Blitzkrieg heads to the frontlines with the same approach as CDV’s Sudden Strike series. There’s no resource managing or unit creation involved – with a handful of historically accurate armored vehicles, supply trucks and accompanying infantry you head out and attempt to destroy the enemy.
The setting is obviously the Second World War, and one of the more interesting approaches here is that you can fight from a variety of sides on the Western Front, including the belligerent ones. Playing either the German, American or Soviet campaigns (in any order), you partake in WWII from its early stages with the invasion of Poland all the way to the American and Soviet push into the Reich.
Gameplay is divided into historical and skirmish battles accessible via a campaign map, with skirmishes being necessary pre-requisites for accessing historical battles. The randomly generated skirmish maps hand you simple, generic tasks, but completing them will reward you with better units and – perhaps just as importantly – more experienced core units. With the game’s experience system you find that it’s more feasible to keep your campaign tanks and guns intact instead of throwing them away in battle, as higher experienced units will fare better on the field and score more kills.
Even more important is that developer Nival balances the units with realistic attributes for different armor and gun calibers, and this results in some very interesting tank battles Donâ€™t expect that trusty M4 Sherman to go head-to-head with a Tiger, because the developers realized that this shouldnâ€™t be possible. You also wonâ€™t see teams of bazooka troops running about or tank rushes that mow down the lowly infantry – a few dozen units can swarm and disable a tank with ease, though on the whole tanks provide far greater firepower on the field than disposable rifle infantry. And Blitzkrieg’s sizeable armory is astounding, involving dozens of tanks, guns and planes from all sides, with accurate descriptions and important statistics provided via the useful ingame encyclopedia. It’s almost worth installing the game just to access the wealth of information.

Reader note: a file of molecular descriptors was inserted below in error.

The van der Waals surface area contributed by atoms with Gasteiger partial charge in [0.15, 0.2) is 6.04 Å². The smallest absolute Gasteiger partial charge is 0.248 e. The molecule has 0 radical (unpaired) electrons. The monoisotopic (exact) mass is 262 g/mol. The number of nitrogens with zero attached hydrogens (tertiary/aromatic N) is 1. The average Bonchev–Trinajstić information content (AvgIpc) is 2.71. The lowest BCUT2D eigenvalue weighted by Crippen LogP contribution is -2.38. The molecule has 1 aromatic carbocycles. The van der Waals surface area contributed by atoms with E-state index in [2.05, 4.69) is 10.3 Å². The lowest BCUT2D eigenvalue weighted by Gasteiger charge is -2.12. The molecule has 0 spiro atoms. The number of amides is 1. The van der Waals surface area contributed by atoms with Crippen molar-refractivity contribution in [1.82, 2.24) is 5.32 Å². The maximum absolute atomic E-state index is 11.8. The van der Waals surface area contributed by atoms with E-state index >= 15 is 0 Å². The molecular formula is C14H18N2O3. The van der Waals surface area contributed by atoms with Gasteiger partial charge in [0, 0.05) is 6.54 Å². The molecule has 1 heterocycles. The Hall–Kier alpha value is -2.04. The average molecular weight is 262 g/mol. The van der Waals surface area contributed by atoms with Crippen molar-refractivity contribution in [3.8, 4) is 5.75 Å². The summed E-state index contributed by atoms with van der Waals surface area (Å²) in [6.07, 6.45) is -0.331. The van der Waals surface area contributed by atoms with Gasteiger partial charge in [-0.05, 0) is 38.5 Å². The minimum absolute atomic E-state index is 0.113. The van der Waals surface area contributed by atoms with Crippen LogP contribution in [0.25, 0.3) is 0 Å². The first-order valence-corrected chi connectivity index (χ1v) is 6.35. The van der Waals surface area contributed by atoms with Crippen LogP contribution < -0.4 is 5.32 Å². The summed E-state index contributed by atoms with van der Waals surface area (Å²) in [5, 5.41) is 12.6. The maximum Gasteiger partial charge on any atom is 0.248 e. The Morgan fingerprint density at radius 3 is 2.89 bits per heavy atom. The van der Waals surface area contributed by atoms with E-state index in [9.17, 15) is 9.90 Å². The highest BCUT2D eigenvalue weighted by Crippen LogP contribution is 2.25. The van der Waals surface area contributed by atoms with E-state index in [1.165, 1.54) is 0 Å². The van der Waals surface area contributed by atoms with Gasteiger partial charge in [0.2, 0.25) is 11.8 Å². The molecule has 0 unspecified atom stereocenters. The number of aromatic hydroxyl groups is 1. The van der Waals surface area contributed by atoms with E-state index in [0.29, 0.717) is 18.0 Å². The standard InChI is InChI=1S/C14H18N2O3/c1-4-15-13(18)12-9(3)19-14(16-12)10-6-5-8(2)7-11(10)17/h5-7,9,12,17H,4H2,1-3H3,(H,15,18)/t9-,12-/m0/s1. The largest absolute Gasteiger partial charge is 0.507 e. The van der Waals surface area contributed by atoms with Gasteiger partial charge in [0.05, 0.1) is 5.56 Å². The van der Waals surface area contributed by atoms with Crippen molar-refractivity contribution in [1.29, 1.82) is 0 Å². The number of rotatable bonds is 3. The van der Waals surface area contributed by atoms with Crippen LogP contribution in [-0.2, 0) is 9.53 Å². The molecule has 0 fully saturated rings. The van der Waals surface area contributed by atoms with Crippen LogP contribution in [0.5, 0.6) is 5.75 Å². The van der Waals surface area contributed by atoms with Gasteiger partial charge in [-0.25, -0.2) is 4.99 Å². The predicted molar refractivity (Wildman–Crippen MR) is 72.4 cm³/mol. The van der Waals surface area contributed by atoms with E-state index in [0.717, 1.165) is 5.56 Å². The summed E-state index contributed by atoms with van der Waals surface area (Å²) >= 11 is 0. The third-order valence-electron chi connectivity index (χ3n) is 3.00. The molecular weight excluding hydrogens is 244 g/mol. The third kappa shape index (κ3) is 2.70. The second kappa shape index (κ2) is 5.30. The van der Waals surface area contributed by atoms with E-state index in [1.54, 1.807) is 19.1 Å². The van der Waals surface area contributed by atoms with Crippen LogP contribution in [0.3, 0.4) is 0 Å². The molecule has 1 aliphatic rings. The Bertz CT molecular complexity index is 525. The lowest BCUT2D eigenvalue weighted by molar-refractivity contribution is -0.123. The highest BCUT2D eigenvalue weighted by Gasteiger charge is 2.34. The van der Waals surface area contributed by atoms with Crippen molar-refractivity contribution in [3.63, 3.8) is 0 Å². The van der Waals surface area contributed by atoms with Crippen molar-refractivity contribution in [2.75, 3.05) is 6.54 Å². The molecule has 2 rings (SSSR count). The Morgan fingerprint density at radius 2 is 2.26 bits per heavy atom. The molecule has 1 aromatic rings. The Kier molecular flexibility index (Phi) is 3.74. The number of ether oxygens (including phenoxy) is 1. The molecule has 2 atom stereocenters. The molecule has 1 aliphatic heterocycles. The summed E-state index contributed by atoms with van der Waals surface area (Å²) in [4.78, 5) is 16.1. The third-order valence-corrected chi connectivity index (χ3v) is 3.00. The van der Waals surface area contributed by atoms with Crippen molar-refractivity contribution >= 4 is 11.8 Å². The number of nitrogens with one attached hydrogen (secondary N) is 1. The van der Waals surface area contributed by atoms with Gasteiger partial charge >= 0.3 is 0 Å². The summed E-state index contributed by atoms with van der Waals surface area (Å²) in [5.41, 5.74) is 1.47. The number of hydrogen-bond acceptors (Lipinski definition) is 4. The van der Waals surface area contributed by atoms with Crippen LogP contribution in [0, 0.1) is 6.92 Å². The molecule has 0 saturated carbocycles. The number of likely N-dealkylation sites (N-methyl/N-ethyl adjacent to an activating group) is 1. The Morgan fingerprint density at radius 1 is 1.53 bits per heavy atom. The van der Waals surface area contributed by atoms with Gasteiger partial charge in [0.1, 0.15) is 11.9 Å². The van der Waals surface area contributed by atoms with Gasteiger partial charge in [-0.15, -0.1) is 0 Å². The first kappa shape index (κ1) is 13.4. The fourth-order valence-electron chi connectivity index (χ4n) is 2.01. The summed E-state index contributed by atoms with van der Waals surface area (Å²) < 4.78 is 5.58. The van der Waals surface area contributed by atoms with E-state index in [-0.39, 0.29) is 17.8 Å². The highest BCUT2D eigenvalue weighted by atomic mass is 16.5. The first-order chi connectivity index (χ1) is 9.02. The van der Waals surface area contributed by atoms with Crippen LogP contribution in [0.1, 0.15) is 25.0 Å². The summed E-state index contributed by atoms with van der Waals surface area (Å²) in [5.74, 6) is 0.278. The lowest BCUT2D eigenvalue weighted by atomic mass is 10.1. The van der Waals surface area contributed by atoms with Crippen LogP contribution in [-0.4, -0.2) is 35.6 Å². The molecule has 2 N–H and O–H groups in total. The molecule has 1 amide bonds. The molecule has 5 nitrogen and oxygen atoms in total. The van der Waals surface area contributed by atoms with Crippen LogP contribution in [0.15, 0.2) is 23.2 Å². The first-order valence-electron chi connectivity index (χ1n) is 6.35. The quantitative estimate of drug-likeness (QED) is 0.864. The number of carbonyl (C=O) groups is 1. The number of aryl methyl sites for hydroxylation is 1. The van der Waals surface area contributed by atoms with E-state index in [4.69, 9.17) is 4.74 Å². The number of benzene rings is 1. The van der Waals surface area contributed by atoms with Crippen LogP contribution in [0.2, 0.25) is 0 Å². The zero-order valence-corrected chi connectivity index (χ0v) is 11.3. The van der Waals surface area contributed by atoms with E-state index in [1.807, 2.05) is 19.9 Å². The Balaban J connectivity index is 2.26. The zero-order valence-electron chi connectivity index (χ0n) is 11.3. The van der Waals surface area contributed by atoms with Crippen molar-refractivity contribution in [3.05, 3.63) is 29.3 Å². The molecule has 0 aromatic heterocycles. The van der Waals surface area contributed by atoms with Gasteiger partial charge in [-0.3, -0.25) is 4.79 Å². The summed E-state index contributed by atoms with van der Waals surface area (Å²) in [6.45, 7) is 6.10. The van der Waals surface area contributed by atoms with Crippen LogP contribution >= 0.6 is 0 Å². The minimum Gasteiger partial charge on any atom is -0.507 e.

Artillery provides yet another dynamic. Long-range guns can fire deep into enemy territory, destroying unarmored targets, ripping infantry divisions apart and softening defenses for a land-based assault. Artillery is mostly a hit and miss deal, but can still be exploited to gain a huge advantage – send in a sniper, one of the game’s special units, and you can use them as a spotter to get a view on enemy defenses. In some instances you receive counter-fire from enemy artillery, and this presents another cool feature of the game. Rather than destroying the enemy guns, why not send in a squad of infantry to kill the crew and commandeer the guns for yourself? Literally any weapon that can be manned is liable to change hands, including machineguns, mortars and stationary AA guns.
Another nice addition to gameplay was air support. Though you don’t actually control the planes themselves, you are able to call in flight missions under good weather. When properly used, air power proves itself an invaluable asset, coming in the form of recon planes, heavy bombers, dive-bombers, fighters and paratrooper transports.
On the downside, the interface is a bit too simple. You can give your troops a variety of orders but everything is just basic. Infantry can crawl, run or march and have a defensive or aggressive posture, but little is done with morale or advanced tactics like flanking and ambush. It handles line of sight and weapon range poorly. you can either see units, or not. As a result you can expect incoming fire without the most basic notion of where to look. That, coupled with an occasionally atrocious pathfinding, will mean that you’ll get your tanks bogged down and butchered quite a lot, especially in tight city streets.
Blitzkrieg is an overall fun real-time wargame that most strategy gamers and especially WWII connoisseurs should fully enjoy. There are some light issues as far as AI, both friendly and that of the enemy, and a somewhat simplified interface, but overall it has enough historical detail and solid combat to keep players entertained.
System Requirements: Pentium II 366 Mhz, 64 MB RAM, 16 MB Video, Win 98/2000/ME/XP